The Meaning of Everything

Written by:
Simon Winchester
Narrated by:
Simon Winchester

Unabridged Audiobook

Release Date
January 2004
7 hours 19 minutes
From the best-selling author of The Professor and the Madman, The Map That Changed the World, and Krakatoa comes a truly wonderful celebration of the English language and of its unrivaled treasure house, the Oxford English Dictionary. 

Writing with marvelous brio, Winchester first serves up a lightning history of the English language--'so vast, so sprawling, so wonderfully unwieldy'--and pays homage to the great dictionary makers, from 'the irredeemably famous' Samuel Johnson to the 'short, pale, smug and boastful' schoolmaster from New Hartford, Noah Webster. He then turns his unmatched talent for story-telling to the making of this most venerable of dictionaries. In this fast-paced narrative, the reader will discover lively portraits of such key figures as the brilliant but tubercular first editor Herbert Coleridge (grandson of the poet), the colorful, boisterous Frederick Furnivall (who left the project in a shambles), and James Augustus Henry Murray, who spent a half-century bringing the project to fruition. Winchester lovingly describes the nuts-and-bolts of dictionary making--how unexpectedly tricky the dictionary entry for marzipan was, or how fraternity turned out so much longer and monkey so much more ancient than anticipated--and how bondmaid was left out completely, its slips found lurking under a pile of books long after the B-volume had gone to press. We visit the ugly corrugated iron structure that Murray grandly dubbed the Scriptorium--the Scrippy or the Shed, as locals called it--and meet some of the legion of volunteers, from Fitzedward Hall, a bitter hermit obsessively devoted to the OED, to W. C. Minor, whose story is one of dangerous madness, ineluctable sadness, and ultimate redemption.

The Meaning of Everything is a scintillating account of the creation of the greatest monument ever erected to a living language. Simon Winchester's supple, vigorous prose illuminates this dauntingly ambitious project--a seventy-year odyssey to create the grandfather of all word-books, the world's unrivalled uber-dictionary.
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Simon Winchester's, THE MEANING OF EVERYTHING, is entertaining as well as scholarly. Winchester reads it beautifully, adding to the charm. If you love words and their origins, you will love listening to this book!

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Paul Crabtree

Unexpectedly fascinating, this is a title I was surprised to enjoy so thoroughly. Perceptively recounted, and written and spoken with great affection, I found the whole thing enthralling. I would never have guessed such a potentially dry subject could be so interesting.

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Don Orlando

This book draws you in to what promises to be an exciting tale. The 60-year effort to produce the best dictionary the English language has ever known should have lots of wonderful stories and introduce you to some memorable characters. And it does---right up until the late 1880's. What happened to the culminating work from that time to 1928 when the first edition appears? The author offers no clue. The book ends so abruptly I found myself searching for a possible missing disk. There wasn't one. What a great disappointment!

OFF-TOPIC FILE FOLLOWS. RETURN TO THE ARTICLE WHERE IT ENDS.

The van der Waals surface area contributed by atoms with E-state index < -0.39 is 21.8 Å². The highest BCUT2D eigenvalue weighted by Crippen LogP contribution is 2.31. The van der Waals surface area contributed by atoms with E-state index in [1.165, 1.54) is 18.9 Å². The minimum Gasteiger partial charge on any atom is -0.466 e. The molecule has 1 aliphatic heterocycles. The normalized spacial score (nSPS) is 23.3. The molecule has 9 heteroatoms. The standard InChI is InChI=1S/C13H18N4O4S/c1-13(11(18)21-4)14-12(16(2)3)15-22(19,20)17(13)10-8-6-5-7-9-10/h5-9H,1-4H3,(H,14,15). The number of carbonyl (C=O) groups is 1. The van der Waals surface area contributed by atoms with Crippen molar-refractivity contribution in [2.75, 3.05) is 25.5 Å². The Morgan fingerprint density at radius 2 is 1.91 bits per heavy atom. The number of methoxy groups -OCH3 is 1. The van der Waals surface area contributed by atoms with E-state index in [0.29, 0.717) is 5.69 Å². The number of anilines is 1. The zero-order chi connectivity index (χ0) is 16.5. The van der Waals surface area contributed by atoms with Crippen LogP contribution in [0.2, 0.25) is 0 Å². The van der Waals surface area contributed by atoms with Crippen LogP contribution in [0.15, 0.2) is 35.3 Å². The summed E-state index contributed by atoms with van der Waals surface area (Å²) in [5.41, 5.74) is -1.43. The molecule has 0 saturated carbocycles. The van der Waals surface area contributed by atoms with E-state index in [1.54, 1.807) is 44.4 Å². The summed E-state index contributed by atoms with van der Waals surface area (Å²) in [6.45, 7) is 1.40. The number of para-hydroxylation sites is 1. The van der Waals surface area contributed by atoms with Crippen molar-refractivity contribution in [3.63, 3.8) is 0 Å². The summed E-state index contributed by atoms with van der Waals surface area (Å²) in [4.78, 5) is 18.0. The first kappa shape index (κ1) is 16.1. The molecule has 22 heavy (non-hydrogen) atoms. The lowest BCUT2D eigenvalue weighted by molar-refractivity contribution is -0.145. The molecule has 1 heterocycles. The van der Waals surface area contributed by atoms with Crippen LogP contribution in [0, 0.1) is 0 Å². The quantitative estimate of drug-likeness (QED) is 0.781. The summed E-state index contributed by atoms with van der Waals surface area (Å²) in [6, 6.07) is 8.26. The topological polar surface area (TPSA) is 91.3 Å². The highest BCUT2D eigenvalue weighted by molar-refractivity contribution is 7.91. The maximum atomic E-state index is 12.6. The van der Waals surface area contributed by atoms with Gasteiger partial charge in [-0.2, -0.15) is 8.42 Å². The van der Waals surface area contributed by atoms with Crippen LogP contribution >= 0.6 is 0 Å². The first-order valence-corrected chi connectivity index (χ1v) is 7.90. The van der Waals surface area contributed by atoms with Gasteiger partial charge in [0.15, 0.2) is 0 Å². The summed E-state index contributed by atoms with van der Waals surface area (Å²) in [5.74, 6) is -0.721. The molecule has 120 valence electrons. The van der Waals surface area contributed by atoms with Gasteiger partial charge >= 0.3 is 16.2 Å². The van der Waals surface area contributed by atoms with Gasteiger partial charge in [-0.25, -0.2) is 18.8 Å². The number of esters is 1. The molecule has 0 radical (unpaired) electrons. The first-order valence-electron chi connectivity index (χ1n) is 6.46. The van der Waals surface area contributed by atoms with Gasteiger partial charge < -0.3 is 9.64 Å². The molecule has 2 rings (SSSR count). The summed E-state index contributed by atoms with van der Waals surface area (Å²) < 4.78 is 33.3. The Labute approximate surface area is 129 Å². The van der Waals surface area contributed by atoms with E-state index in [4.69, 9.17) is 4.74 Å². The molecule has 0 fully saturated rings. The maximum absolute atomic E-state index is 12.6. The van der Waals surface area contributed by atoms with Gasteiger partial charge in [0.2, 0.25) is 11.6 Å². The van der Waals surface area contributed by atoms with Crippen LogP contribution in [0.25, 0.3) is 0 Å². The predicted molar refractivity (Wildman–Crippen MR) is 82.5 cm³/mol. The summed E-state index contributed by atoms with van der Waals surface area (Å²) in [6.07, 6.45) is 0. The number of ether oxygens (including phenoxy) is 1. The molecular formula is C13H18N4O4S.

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Andre Weinstock

One would expect that there could be nothing duller than the history of the compilation of a dictionary. However, Simon Winchester, with his impeccable command of the English language and perfect Oxfordian accent, provides an amazingly interesting and fascinating tale. I listened to each disk twice to catch all the details.

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This book was very long and some what repetitive. It gave a full accounting as far as I know.

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Linda Hart (a Uni-trained Historian)

Wonderful! Scores of anecdotes as well as the ins-and-outs of how the greatest dictionary - the OED - came to be . . . delightfully erudite (many great, seldom-used English words . . 'twould be easily understood by the less educated via rich contextual clues) . . . and fun, too! Simon Winchester's smooth-as-satin baritone English accent is sublime, too (shivers me timbers ;) In short, this unabridged gem kept me vastly entertained while commuting. 5 of 5 stars.

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Brad Grissom

This book is just dying to be abridged. But as with most books, if you stick with it, you do end up learning some interesting info.

The Meaning of Everything
This title is due for release on January 13, 2004.

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This title is due for release on January 13, 2004
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